Once we enter the CASE statement, the first thing we see is that there is an “OR” operation (circled in red). Then for each of the values to be compared, we will see an “Equality” operation (circled in green) followed by the value to be evaluated. For just the three values I have in the image, notice how that immediately bloats the execution plan XML for this query.
In the preceding image, we see the converted tree for this query. We see the same pattern evolve here. There is a scalar operator for each value to be evaluated. In this image, I just have the equality comparisons. However, there is also an OR operator that is defined further up in this converted tree. Could this possibly be the reason for the bloated compile time and compile memory?
Let’s evolve that query just a bit and use a table and a join for that particular case statement to see what happens.
Immediately, we can see that the cached plan size improves dramatically! The cached plan size is down to 1.1MB. The compile memory is down to ~4MB and the compile time is down to 174ms. These are all significant improvements but now we see an interesting problem with the memory grant. This query is requesting over 400MB for the memory grant. That should be sounding sirens everywhere. Also of note is the estimated number of rows has dropped to ~28k (a significant improvement in estimate). This query is completing in under 1 second at this point compared to the 3 seconds otherwise but that memory grant is worrying me (and hopefully you too).
For giggles, I went ahead and added a columnstore index to this table (for good reasons beyond the scope of this article). Let’s see what that did.
Notice how the memory grant has dropped to just over 28MB? This is an acceptable improvement for this query. Also note the query execution time improved by a decent amount. This query timing for this query is similar with both a warm cache or cold cache at this point.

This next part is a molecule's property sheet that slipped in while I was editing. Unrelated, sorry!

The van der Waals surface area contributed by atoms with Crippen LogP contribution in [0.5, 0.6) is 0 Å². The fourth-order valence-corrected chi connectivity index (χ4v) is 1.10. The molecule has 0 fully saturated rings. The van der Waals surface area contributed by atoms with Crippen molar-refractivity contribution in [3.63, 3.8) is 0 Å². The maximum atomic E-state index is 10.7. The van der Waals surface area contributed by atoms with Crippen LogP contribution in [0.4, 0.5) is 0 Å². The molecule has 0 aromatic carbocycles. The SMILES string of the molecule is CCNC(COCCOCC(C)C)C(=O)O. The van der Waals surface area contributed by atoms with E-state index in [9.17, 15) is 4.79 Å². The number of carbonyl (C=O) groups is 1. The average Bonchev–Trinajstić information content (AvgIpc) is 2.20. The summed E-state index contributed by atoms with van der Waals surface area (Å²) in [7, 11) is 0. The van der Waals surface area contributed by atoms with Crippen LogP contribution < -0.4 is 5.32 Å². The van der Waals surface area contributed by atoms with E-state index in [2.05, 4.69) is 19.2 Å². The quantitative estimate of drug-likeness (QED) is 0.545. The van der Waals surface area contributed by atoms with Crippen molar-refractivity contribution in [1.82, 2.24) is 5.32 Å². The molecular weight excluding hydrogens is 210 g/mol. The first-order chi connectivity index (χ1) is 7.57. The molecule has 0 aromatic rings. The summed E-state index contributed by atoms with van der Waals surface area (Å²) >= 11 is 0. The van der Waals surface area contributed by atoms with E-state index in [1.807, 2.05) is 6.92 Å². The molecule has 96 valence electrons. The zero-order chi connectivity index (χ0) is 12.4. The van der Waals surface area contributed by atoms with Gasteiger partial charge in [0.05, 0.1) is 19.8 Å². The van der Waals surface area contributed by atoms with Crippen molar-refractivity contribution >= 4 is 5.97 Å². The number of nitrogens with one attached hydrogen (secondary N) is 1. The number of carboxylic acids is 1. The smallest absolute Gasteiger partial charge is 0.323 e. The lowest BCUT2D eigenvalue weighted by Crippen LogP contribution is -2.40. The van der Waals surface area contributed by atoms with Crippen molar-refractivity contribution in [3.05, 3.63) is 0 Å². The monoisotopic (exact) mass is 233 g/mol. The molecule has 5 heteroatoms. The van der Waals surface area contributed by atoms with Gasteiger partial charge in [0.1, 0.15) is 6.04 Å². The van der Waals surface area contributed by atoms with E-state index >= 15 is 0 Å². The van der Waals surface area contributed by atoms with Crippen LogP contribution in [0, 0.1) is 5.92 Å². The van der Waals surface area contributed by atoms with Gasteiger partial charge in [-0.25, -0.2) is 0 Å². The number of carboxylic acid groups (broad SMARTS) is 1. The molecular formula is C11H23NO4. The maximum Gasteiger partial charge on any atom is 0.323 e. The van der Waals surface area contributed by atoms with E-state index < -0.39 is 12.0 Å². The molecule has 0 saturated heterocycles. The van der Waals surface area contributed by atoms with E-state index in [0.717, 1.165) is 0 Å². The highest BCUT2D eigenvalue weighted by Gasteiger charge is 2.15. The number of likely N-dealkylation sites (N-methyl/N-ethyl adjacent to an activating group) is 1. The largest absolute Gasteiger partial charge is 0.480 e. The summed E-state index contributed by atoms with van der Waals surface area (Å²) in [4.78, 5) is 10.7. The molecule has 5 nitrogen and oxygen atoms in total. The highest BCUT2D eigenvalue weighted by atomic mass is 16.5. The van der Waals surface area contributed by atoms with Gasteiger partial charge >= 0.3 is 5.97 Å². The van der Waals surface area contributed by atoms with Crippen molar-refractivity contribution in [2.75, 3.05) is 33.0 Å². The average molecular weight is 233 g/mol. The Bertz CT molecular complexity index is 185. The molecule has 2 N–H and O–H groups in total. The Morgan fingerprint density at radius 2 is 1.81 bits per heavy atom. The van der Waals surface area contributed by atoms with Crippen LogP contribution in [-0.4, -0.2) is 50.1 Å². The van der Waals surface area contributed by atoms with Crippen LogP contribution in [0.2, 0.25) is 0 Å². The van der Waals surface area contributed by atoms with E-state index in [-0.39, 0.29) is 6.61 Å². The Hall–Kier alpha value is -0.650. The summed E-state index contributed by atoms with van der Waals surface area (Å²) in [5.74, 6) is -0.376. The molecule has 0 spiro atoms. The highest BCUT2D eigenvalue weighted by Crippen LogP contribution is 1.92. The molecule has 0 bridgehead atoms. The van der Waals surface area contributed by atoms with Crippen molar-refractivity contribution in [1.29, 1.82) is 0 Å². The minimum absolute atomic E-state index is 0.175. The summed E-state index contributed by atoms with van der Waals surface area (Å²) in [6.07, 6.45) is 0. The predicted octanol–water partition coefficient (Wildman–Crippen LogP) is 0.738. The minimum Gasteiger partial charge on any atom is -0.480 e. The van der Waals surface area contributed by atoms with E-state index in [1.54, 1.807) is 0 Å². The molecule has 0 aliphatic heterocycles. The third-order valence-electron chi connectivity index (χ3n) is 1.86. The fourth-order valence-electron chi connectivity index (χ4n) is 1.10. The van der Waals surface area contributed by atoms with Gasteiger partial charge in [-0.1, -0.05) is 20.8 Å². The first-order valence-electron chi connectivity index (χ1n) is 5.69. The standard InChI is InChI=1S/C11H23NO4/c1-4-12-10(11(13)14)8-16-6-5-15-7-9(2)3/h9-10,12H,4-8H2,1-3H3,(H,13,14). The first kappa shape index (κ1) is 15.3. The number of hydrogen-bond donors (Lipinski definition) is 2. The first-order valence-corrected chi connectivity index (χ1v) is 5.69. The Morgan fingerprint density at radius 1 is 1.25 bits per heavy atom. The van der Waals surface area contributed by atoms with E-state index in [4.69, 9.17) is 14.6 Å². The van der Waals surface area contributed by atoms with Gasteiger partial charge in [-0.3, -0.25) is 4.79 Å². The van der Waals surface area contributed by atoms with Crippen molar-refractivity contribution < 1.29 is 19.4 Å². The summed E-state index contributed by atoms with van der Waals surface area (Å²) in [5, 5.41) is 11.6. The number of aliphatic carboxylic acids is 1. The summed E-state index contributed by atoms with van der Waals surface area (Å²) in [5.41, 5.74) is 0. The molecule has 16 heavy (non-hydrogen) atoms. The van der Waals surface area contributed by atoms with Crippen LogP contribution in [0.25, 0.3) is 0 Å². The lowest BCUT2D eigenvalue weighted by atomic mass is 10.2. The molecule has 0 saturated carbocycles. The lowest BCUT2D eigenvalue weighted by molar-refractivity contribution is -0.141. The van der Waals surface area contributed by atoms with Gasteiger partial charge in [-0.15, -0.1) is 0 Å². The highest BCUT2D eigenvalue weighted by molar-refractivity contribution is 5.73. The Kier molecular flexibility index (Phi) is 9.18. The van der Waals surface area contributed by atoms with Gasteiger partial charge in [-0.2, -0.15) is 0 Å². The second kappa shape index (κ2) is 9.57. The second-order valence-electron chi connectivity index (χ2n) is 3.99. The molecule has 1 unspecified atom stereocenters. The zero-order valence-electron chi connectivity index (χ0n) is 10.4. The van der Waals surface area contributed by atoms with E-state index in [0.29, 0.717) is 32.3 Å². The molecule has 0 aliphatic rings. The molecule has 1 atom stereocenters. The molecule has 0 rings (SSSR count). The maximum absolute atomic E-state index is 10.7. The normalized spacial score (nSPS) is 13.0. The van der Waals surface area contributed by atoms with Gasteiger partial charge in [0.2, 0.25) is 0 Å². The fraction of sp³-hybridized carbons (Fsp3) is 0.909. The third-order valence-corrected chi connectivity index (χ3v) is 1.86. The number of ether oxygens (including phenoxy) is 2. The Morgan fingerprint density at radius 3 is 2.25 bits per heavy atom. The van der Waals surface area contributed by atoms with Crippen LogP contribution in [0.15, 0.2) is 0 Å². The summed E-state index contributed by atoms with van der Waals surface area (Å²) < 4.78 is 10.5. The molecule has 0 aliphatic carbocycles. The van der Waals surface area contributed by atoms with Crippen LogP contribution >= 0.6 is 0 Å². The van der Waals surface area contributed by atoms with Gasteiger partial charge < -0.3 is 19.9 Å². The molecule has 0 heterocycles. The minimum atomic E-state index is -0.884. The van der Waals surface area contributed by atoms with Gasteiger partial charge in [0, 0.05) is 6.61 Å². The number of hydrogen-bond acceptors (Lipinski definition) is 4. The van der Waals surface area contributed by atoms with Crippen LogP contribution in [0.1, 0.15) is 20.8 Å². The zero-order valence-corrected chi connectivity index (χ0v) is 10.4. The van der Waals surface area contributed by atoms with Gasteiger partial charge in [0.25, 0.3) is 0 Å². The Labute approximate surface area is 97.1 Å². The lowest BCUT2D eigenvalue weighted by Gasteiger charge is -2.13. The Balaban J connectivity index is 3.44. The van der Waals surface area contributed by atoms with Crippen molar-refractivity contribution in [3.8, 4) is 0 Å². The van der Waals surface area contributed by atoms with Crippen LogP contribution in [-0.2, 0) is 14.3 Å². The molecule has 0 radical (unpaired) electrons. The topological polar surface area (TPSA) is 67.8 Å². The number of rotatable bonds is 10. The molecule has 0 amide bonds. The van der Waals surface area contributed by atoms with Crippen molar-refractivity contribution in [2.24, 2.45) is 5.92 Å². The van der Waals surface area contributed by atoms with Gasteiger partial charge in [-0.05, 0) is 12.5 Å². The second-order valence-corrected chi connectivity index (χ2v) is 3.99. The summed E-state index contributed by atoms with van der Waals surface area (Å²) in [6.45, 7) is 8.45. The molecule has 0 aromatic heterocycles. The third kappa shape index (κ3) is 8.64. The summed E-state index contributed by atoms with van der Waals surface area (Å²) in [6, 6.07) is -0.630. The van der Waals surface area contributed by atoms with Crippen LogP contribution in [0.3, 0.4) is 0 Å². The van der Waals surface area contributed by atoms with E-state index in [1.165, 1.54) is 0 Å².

Remember that note about the XML and converted tree bloat? With the case statement, the query plan was in excess of 37MB and the revised version is sitting at about 1.1MB. Looking at the quantity of text in each, I see 5819 lines of XML in the version with the case statement and only 3755 lines of XML in the table version of the query (and more room for optimization). The converted tree is more dramatic in that the case statement version of the converted tree requires 3157 lines of instruction and the version that uses a table instead only has 1353 lines of instruction.
What does any of that matter? It helps to illustrate that this 300+ condition filled CASE statement is causing bloat and wasting space along with execution resources.
If you ever find yourself writing a query that requires an excessive amount of conditions to be evaluated in a CASE statement, you should reconsider the query design. Too many conditions can lead to plan bloat and excessive memory grants. Keep an eye out for stuff like that!
Thanks for reading! This has been a pseudo deep dive into a really ugly CASE statement. If you would like to read other articles that are less of a deep dive, You can read check out the Back to Basics articles here, or the Extended Events articles here.